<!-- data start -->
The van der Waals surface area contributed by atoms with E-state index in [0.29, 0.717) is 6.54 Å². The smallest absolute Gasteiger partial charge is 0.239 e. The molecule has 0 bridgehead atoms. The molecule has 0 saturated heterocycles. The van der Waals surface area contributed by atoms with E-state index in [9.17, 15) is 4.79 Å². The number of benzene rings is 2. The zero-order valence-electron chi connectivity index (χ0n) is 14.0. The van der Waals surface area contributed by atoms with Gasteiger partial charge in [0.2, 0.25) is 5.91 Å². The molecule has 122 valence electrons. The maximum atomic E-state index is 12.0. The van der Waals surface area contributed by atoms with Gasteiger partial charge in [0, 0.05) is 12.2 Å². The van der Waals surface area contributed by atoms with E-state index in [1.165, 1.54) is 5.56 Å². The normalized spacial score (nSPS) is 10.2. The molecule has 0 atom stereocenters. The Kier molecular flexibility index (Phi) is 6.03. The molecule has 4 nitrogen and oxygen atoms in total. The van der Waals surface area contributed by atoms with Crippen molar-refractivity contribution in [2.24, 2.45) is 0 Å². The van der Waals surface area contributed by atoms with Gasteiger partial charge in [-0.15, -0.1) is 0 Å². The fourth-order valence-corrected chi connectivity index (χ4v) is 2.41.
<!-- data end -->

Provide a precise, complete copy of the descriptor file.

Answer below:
The van der Waals surface area contributed by atoms with E-state index in [0.29, 0.717) is 6.54 Å². The smallest absolute Gasteiger partial charge is 0.239 e. The molecule has 0 bridgehead atoms. The molecule has 0 saturated heterocycles. The van der Waals surface area contributed by atoms with E-state index in [9.17, 15) is 4.79 Å². The number of benzene rings is 2. The zero-order valence-electron chi connectivity index (χ0n) is 14.0. The van der Waals surface area contributed by atoms with Gasteiger partial charge in [0.2, 0.25) is 5.91 Å². The molecule has 122 valence electrons. The maximum atomic E-state index is 12.0. The van der Waals surface area contributed by atoms with Gasteiger partial charge in [0, 0.05) is 12.2 Å². The van der Waals surface area contributed by atoms with E-state index in [1.165, 1.54) is 5.56 Å². The normalized spacial score (nSPS) is 10.2. The molecule has 0 atom stereocenters. The Kier molecular flexibility index (Phi) is 6.03. The molecule has 4 nitrogen and oxygen atoms in total. The van der Waals surface area contributed by atoms with Crippen molar-refractivity contribution in [2.24, 2.45) is 0 Å². The van der Waals surface area contributed by atoms with Gasteiger partial charge in [-0.15, -0.1) is 0 Å². The fourth-order valence-corrected chi connectivity index (χ4v) is 2.41.